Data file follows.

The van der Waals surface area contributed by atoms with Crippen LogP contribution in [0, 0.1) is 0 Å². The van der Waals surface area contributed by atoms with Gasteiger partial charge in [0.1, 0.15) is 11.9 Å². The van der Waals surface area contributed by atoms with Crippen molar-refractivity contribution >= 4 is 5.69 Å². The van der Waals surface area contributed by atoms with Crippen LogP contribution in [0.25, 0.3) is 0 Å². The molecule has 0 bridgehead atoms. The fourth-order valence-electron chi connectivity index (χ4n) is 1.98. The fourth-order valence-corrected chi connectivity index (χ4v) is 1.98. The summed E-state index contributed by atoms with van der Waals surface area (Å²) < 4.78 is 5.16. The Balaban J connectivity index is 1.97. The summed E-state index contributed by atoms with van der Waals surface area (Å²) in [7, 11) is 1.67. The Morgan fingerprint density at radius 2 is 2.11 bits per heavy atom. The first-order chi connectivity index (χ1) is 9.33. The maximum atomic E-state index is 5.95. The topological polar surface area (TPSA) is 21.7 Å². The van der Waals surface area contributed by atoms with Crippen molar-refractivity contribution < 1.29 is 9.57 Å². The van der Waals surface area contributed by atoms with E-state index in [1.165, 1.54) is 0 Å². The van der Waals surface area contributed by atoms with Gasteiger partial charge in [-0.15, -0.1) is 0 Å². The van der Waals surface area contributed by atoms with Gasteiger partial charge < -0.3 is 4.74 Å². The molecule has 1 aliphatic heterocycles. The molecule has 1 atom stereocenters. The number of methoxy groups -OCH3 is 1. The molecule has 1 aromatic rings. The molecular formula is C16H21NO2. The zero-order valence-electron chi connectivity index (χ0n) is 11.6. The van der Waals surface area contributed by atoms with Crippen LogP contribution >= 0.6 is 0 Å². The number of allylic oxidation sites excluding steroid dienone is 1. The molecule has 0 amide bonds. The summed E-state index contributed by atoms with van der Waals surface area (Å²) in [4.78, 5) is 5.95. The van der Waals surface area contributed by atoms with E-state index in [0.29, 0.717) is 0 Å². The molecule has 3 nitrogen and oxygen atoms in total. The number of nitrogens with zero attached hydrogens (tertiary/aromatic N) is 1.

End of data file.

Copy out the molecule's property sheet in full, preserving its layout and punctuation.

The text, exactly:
The van der Waals surface area contributed by atoms with Crippen LogP contribution in [0, 0.1) is 0 Å². The van der Waals surface area contributed by atoms with Gasteiger partial charge in [0.1, 0.15) is 11.9 Å². The van der Waals surface area contributed by atoms with Crippen molar-refractivity contribution >= 4 is 5.69 Å². The van der Waals surface area contributed by atoms with Crippen LogP contribution in [0.25, 0.3) is 0 Å². The molecule has 0 bridgehead atoms. The fourth-order valence-electron chi connectivity index (χ4n) is 1.98. The fourth-order valence-corrected chi connectivity index (χ4v) is 1.98. The summed E-state index contributed by atoms with van der Waals surface area (Å²) < 4.78 is 5.16. The Balaban J connectivity index is 1.97. The summed E-state index contributed by atoms with van der Waals surface area (Å²) in [7, 11) is 1.67. The Morgan fingerprint density at radius 2 is 2.11 bits per heavy atom. The first-order chi connectivity index (χ1) is 9.33. The maximum atomic E-state index is 5.95. The topological polar surface area (TPSA) is 21.7 Å². The van der Waals surface area contributed by atoms with Crippen molar-refractivity contribution < 1.29 is 9.57 Å². The van der Waals surface area contributed by atoms with E-state index in [1.165, 1.54) is 0 Å². The van der Waals surface area contributed by atoms with Gasteiger partial charge in [-0.15, -0.1) is 0 Å². The van der Waals surface area contributed by atoms with Gasteiger partial charge < -0.3 is 4.74 Å². The molecule has 1 aliphatic heterocycles. The molecule has 1 atom stereocenters. The number of methoxy groups -OCH3 is 1. The molecule has 1 aromatic rings. The molecular formula is C16H21NO2. The zero-order valence-electron chi connectivity index (χ0n) is 11.6. The van der Waals surface area contributed by atoms with Crippen LogP contribution >= 0.6 is 0 Å². The number of allylic oxidation sites excluding steroid dienone is 1. The molecule has 0 amide bonds. The summed E-state index contributed by atoms with van der Waals surface area (Å²) in [4.78, 5) is 5.95. The van der Waals surface area contributed by atoms with E-state index in [0.29, 0.717) is 0 Å². The molecule has 3 nitrogen and oxygen atoms in total. The number of nitrogens with zero attached hydrogens (tertiary/aromatic N) is 1.